If you wish to donate and not make a buy there is also a donation tab on the front page of the website.
Save the date. Stop by our Alex’s Lemonade Stand in Marion Square – Charleston, South Carolina – June 8th. Late morning until early evening.
Let’s raise enough money to fund a month of research.
The mission of Alex’s Lemonade Stand Foundation is to change the lives of children with cancer through funding impactful research, raising awareness, supporting families, and empowering everyone to help cure childhood cancer.
After walking the Via Francigena Bill and I took a 14 day transatlantic cruise from Civitavecchia (near Rome) to Miami, Florida.
The goal was to recover (have a birthday party) and decompress. Which we did in spades. But the change was abrupt, the cruise ship became our prison, and the port of Miami looked real good.
Bing Crosby got it right when he sang: Oh, give me land, lots of land under starry skies above –
Don’t fence me in.
We celebrated Thanksgiving in Charleston, SC and got in as much grand-baby time as possible (is it ever enough?), then headed to Indian Wells (near Palm Springs, CA) for a tepid Christmas and a warmer winter.
So here we are. Palm trees, colorful flowers, bougainvillea and snow-capped mountains paint the horizon. Golf courses are pristine – green from edge to edge. We’re trying to make the best of a rough situation!
Most of you know I’ve turned my passion for photography into a business. As we travel the world, Bill carries my camera equipment and I take photos. Those are showcased and sold at www.paigeshaw.com.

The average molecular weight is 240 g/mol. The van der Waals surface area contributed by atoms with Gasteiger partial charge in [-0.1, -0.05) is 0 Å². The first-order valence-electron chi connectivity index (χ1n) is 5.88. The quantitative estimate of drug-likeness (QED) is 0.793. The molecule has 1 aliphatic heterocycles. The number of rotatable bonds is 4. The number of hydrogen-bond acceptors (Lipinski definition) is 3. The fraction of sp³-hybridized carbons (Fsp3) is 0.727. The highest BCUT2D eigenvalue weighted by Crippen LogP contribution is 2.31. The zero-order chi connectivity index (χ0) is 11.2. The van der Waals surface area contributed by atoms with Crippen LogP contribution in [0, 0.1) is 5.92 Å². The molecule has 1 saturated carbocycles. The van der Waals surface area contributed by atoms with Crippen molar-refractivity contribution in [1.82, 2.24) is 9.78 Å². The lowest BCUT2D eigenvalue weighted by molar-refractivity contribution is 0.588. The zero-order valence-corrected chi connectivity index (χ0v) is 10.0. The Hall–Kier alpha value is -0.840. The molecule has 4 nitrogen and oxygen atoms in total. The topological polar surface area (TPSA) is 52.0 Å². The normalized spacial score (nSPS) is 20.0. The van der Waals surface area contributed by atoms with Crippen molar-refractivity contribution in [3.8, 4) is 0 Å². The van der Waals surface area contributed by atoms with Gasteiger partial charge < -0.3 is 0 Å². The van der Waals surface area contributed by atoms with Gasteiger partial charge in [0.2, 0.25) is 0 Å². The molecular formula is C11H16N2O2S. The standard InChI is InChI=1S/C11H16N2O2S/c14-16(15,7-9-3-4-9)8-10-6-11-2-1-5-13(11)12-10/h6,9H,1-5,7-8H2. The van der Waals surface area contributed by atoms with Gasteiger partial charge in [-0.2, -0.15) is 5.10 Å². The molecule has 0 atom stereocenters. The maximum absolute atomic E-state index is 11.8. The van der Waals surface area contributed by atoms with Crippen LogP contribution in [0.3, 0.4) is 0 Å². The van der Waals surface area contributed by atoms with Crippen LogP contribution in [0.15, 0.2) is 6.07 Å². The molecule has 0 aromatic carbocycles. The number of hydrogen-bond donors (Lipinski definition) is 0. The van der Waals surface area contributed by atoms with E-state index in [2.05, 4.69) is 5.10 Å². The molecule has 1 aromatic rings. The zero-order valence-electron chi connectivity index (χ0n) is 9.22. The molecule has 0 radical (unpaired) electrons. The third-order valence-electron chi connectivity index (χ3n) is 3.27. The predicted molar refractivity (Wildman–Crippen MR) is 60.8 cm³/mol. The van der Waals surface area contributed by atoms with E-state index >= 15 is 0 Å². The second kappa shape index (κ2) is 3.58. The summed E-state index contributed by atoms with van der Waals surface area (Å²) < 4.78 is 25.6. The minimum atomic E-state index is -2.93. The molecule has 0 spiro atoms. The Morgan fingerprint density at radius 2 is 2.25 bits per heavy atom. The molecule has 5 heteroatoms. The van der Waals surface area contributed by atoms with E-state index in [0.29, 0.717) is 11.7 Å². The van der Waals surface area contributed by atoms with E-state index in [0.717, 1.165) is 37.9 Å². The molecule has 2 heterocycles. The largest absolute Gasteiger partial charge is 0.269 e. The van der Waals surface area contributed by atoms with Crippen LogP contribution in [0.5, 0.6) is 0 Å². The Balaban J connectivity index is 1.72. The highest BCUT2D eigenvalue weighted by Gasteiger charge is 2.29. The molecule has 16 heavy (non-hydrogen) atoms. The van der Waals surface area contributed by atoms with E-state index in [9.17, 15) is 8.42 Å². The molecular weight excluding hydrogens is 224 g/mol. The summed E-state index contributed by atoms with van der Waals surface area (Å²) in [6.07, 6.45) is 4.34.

I have worked on this for some time and am now thrilled to announce that I have decided to partner with Alex’s Lemonade Stand Foundation and donate to them all of my photography proceeds.
The stars aligned when I read about Alex’s Lemonade Stand. I was looking for a grass-roots charity with a national/global reach and one that has personal resonance.
Alex’s Lemonade Stand Foundation mission is to change the lives of children with cancer through funding impactful research, raising awareness, supporting families, and empowering everyone to help cure childhood cancer.
My eldest son Preston was diagnosed with the same cancer as Alex when he was 9 months old and then with a different cancer when he was 11. Preston’s oncologist is part of ALSF’s Crazy 8 Initiative where 90 scientists and researchers are getting together to help find a cure for hard to treat cancers. Today Preston is 35 years old, married and dad to 2 dogs and 3 cats.
To kick off my partnership with ALSF and Valentine’s day I am offering a 30% discount on photos for the rest of February. Please head on over to www.paigeshaw.com and use the code ALSF upon checkout. You can get a beautiful photo and help cure childhood cancer at the same time.
If you’re in Charleston, South Carolina on June 8th – stop by our Lemonade Stand in Marion Square. Details to come…
Please spread the word.
“Voluntary simplicity means going fewer places in one day rather than more, seeing less so I can see more, doing less so I can do more, acquiring less so I can have more.” Confucius